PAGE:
M:I:I and M:I:II were very much “the Ethan Hunt adventures.” M:I:III brought back the idea of an entire IMF team working together at every level, and M:I-GP continues that concept very well. There's plenty here for every member of the team to do. It's still very much Tom Cruise's movie, but it's an ensemble story.
Which is great for those out there who feel that maybe there's just a bit too much Tom Cruise out there anyway. What with the couch jumping, the rants against Paxil, the marrying of women sixteen years his junior, the rather freaky middle tooth, the rumors of the oxymoronic "silent birth" ..... There's certainly no shortage of Cruise in the Nuise ... I mean news.
But don't take it out on this movie. I suspect the third "Mission: Impossible" movie suffered from Cruise fatigue and I'd hate to see it happen again.
But, as I said before, these last two movies definitely bring back the idea of the team. I know there's four "I"s in "Mission: Impossible" but how about we spell it "Mwessweon: Wempossweble"?
Nope. You were right, Dictionary. That was a bad idea.
But as much as M:I:III brought the team back, when you really look at it analytically, the final climax was Tom Cruise power running, then shooting a bunch of guys, then defeating the bad guy, then dying, then going home with his wife. It's still a very Ethan Hunt-centric climax.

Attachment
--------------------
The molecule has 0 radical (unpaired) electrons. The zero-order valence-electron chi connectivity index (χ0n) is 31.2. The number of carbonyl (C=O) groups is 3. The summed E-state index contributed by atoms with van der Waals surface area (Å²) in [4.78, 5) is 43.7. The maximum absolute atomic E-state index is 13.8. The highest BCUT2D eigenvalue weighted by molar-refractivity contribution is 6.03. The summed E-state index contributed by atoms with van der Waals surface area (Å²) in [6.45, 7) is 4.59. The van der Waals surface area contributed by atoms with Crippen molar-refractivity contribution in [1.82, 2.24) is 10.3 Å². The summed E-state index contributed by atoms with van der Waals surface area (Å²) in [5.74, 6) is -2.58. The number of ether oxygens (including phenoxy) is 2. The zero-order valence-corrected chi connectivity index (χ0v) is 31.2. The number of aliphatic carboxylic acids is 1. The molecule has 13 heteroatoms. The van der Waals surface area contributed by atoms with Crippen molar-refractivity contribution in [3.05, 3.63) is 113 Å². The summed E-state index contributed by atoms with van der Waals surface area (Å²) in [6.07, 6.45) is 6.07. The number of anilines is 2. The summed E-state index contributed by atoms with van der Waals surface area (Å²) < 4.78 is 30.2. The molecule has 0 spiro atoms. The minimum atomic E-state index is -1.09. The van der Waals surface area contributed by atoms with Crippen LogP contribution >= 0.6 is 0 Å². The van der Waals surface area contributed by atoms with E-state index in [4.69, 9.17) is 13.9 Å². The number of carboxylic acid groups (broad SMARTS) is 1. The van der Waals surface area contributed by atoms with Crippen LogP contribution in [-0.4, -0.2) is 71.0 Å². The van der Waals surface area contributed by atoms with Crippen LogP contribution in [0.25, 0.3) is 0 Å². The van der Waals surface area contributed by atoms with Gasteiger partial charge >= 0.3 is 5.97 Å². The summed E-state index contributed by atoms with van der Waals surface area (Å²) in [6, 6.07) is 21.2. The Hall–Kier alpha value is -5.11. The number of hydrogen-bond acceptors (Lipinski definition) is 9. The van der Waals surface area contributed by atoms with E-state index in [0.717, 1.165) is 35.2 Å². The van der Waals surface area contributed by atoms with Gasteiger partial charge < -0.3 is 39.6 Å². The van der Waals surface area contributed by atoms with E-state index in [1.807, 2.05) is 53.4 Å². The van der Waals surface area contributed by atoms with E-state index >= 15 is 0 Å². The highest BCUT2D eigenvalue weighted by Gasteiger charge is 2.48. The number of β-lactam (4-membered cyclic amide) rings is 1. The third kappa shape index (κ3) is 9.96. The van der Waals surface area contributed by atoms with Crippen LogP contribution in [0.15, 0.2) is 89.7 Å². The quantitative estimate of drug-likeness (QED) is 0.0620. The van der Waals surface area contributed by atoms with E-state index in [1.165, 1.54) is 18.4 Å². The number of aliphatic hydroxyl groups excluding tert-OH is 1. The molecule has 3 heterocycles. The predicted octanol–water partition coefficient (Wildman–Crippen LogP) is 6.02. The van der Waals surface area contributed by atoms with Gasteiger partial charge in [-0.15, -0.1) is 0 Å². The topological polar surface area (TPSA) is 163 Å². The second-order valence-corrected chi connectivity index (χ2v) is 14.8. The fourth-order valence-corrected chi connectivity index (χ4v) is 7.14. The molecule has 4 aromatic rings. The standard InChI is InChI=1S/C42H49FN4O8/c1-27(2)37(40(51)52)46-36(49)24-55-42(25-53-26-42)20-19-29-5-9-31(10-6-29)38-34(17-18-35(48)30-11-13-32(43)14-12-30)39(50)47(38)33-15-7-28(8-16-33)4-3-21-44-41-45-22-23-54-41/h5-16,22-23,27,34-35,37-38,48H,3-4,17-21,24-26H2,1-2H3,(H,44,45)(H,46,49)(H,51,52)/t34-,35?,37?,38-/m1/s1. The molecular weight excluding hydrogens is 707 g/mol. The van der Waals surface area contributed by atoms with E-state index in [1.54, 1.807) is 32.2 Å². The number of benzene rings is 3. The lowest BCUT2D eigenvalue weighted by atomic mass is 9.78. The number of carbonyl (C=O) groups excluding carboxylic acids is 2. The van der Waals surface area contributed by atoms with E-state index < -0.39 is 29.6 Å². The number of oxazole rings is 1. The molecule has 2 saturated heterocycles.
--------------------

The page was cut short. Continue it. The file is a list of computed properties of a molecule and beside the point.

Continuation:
For the climactic scene of M:I-GP, if any one member of the team were to fail in their duty, the whole thing would have failed. Absolutely everyone was critical for the whole movie. And it's really cool to see it work like that.
Mission: Impossible - Ghost Protocol trailer
Now, I probably don't have to point out that this movie is definitely different from some of director Brad Bird's previous directorial outings, but there are segments here where I can see signs of his eye for distinctive visuals.
There's an overhead shot of one man chasing another. (Do I even have to tell you that the name of one of those men rhymes with something that rhymes with Tom Cruise?) The camera is several hundred feet up and the sunlight is coming in from the bottom of the screen. The end result is a shot where you can barely see the men themselves but on the ground, you see one shadow chasing after the other.
It's simple, but I like it.
Basically, this is a fun action movie with great visuals and whose main story is not so overly complex that it's just not fun to try to follow.
More of these, please!
But what do you think of the movie?
Personally, I give this one an 8 / 10.
Mission: Impossible – Ghost Protocol is rated PG-13 for action violence, some explosive mayhem, a bit of language, and sensuality.
More by this Author
A simple comparison of two versions of the same story. Everyone has a different idea and approach, but it's up to you to determine which is "better".
The Horatio Hornblower movie series is a wonderful adaptation of C.S. Forrester's novels. Here I make a character study to focus on how the film makers brought the character of Archie Kennedy to life.
AVP mixes two great franchises and, oddly takes maybe a slight step down, but still ends up as a fairly enjoyable outing.
No comments yet.